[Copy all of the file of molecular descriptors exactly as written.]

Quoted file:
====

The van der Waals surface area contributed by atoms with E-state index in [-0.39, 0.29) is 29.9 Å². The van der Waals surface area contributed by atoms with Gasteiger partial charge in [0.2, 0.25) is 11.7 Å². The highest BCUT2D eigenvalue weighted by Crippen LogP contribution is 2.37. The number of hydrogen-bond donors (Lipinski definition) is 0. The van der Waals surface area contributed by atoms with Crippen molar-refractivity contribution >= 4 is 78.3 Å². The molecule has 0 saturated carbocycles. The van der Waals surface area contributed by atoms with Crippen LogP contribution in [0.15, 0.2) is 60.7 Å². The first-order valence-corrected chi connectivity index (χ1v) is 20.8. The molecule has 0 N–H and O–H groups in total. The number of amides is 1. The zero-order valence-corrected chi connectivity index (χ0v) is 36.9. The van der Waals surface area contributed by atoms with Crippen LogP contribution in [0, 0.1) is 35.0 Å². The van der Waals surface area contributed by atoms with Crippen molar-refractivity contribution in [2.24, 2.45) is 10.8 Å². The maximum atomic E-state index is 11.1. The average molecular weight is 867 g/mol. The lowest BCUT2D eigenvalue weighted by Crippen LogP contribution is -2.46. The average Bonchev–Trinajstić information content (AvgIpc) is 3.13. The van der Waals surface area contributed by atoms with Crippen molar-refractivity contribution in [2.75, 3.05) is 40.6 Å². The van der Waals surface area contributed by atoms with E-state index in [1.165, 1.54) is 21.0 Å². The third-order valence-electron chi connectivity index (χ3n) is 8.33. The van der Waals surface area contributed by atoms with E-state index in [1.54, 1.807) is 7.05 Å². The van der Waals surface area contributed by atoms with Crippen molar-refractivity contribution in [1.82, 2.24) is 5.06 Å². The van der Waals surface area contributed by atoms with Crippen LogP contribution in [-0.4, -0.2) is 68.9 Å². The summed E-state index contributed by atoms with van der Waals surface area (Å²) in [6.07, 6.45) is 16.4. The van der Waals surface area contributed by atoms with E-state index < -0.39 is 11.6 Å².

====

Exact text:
The van der Waals surface area contributed by atoms with E-state index in [-0.39, 0.29) is 29.9 Å². The van der Waals surface area contributed by atoms with Gasteiger partial charge in [0.2, 0.25) is 11.7 Å². The highest BCUT2D eigenvalue weighted by Crippen LogP contribution is 2.37. The number of hydrogen-bond donors (Lipinski definition) is 0. The van der Waals surface area contributed by atoms with Crippen molar-refractivity contribution >= 4 is 78.3 Å². The molecule has 0 saturated carbocycles. The van der Waals surface area contributed by atoms with Crippen LogP contribution in [0.15, 0.2) is 60.7 Å². The first-order valence-corrected chi connectivity index (χ1v) is 20.8. The molecule has 0 N–H and O–H groups in total. The number of amides is 1. The zero-order valence-corrected chi connectivity index (χ0v) is 36.9. The van der Waals surface area contributed by atoms with Crippen LogP contribution in [0, 0.1) is 35.0 Å². The van der Waals surface area contributed by atoms with Crippen molar-refractivity contribution in [2.24, 2.45) is 10.8 Å². The maximum atomic E-state index is 11.1. The average molecular weight is 867 g/mol. The lowest BCUT2D eigenvalue weighted by Crippen LogP contribution is -2.46. The average Bonchev–Trinajstić information content (AvgIpc) is 3.13. The van der Waals surface area contributed by atoms with Crippen molar-refractivity contribution in [2.75, 3.05) is 40.6 Å². The van der Waals surface area contributed by atoms with E-state index in [1.165, 1.54) is 21.0 Å². The third-order valence-electron chi connectivity index (χ3n) is 8.33. The van der Waals surface area contributed by atoms with E-state index in [1.54, 1.807) is 7.05 Å². The van der Waals surface area contributed by atoms with Crippen molar-refractivity contribution in [1.82, 2.24) is 5.06 Å². The van der Waals surface area contributed by atoms with Crippen LogP contribution in [-0.4, -0.2) is 68.9 Å². The summed E-state index contributed by atoms with van der Waals surface area (Å²) in [6.07, 6.45) is 16.4. The van der Waals surface area contributed by atoms with E-state index < -0.39 is 11.6 Å².